“I don’t think [Skrillex] cared that I was freaking out so much,” he says. “I remember being up on stage with him and second guessing myself the entire time. I was like: ‘this can’t be real’. He was my childhood hero.”

When he was 10, Perto remembers listening to Skrillex’s “Bangarang” on the radio, and thinking ‘what the fuck is this?!’. Shortly afterwards, he rushed home and frantically torrented a copy of the music software Ableton.

“Me and a bunch of friends all started at the same time and we just pirated all the software and started trying to outdo each other,” he recalls. “They quit after two weeks – but I started getting really obsessed. I became fixated on making music forever. I just found it and never stopped.”

Hoarding his music on USBs, the eager talent would then hang around outside the shows of his favourite producers. The first group he came in contact with was Flosstradamus.

“I remember waiting outside of Metro Theatre in Sydney for 10 hours trying to throw them a USB, and since then we’ve just stayed in contact. Kurt, who’s the last remaining member, has been a mentor for many years. I used to bother the fuck out of him. I was, like, 12, so I didn’t know any better.”

Perto signed his first deal with Warner Music when he was 16 and dropped out of school the year after. When he was at school, he’d sit in class, keeping to himself, nonchalantly making music. To stay above board, his label sent his teachers a letter confirming that he really was working and not just fucking around at home.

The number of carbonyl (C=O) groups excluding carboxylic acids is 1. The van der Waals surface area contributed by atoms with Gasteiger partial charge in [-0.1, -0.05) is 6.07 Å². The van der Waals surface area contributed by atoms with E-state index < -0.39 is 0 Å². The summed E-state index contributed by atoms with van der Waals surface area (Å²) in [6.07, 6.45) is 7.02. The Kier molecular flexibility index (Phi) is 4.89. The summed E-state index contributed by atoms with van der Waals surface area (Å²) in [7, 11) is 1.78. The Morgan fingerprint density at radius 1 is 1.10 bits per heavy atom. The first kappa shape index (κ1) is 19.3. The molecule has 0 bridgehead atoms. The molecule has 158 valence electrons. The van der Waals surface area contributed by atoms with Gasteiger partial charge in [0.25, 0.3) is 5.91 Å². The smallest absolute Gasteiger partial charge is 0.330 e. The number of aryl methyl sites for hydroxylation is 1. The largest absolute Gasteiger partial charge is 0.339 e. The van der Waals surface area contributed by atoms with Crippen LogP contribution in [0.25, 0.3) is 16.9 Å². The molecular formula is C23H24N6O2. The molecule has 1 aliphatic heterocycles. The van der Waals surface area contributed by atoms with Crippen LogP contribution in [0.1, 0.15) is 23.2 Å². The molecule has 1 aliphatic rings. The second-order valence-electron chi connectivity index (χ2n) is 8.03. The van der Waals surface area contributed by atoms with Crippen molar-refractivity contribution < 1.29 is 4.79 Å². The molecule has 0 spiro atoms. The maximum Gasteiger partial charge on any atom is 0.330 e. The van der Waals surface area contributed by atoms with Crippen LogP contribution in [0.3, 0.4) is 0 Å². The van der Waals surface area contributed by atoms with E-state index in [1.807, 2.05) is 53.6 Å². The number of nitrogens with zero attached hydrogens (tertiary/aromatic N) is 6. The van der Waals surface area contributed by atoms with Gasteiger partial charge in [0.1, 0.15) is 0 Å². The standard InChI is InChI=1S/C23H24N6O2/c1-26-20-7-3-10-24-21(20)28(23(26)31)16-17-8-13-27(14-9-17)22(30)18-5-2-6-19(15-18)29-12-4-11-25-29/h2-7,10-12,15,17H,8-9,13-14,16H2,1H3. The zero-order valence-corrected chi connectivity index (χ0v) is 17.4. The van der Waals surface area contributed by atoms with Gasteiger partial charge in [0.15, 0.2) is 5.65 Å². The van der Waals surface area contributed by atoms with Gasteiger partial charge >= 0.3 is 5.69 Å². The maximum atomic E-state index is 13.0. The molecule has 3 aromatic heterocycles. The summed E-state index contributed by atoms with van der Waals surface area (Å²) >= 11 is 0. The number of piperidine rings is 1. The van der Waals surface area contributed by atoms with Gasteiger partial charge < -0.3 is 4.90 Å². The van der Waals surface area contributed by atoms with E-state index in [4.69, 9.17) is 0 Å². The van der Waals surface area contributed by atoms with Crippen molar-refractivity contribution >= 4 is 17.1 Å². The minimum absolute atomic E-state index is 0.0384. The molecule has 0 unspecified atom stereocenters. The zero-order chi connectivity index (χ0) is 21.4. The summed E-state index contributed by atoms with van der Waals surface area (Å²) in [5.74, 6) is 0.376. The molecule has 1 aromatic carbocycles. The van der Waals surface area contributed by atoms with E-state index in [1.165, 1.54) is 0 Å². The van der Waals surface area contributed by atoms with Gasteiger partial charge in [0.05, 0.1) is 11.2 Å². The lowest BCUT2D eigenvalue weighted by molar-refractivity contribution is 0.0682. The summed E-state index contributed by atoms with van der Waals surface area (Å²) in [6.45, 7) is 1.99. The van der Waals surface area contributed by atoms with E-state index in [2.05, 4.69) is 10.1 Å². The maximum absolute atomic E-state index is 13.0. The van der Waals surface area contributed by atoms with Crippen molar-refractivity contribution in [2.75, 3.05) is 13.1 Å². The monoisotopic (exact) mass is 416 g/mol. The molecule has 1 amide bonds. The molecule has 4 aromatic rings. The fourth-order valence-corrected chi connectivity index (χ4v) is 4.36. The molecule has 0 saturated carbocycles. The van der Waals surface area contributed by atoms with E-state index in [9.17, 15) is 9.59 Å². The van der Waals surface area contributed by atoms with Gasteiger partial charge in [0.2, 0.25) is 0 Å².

Somewhere between the meetings and studio sessions, he rubbed shoulders with international icons, including Billie Eillish.

“I’d just linked up with Timbaland one day and he was just like: ‘I’ve got this thing with Billie we should cook for her’. It was the week her album dropped, so she was the biggest person in the world.” 

I ask him what it’s like hanging out with ultra famous people, and he laughs. “They’re all super weird,” he says. “It makes zero sense to me.”

One particular day, involving Timbaland and a ready-to-go Kanye West, sticks to his memory. “We were there the day Kanye was there and we listened through four hours of him just freestyling about being a Trump supporter,” he said. “It was so wild.”

Despite his proximity to fame at such a young age, the egotistical antics of other artists have barely made a dent on Perto. He’s humble, thoughtful and quietly warm. As he speaks, he looks from his hands to me, smiling slightly, planting a genuine “thanks” every time I compliment him on his journey so far.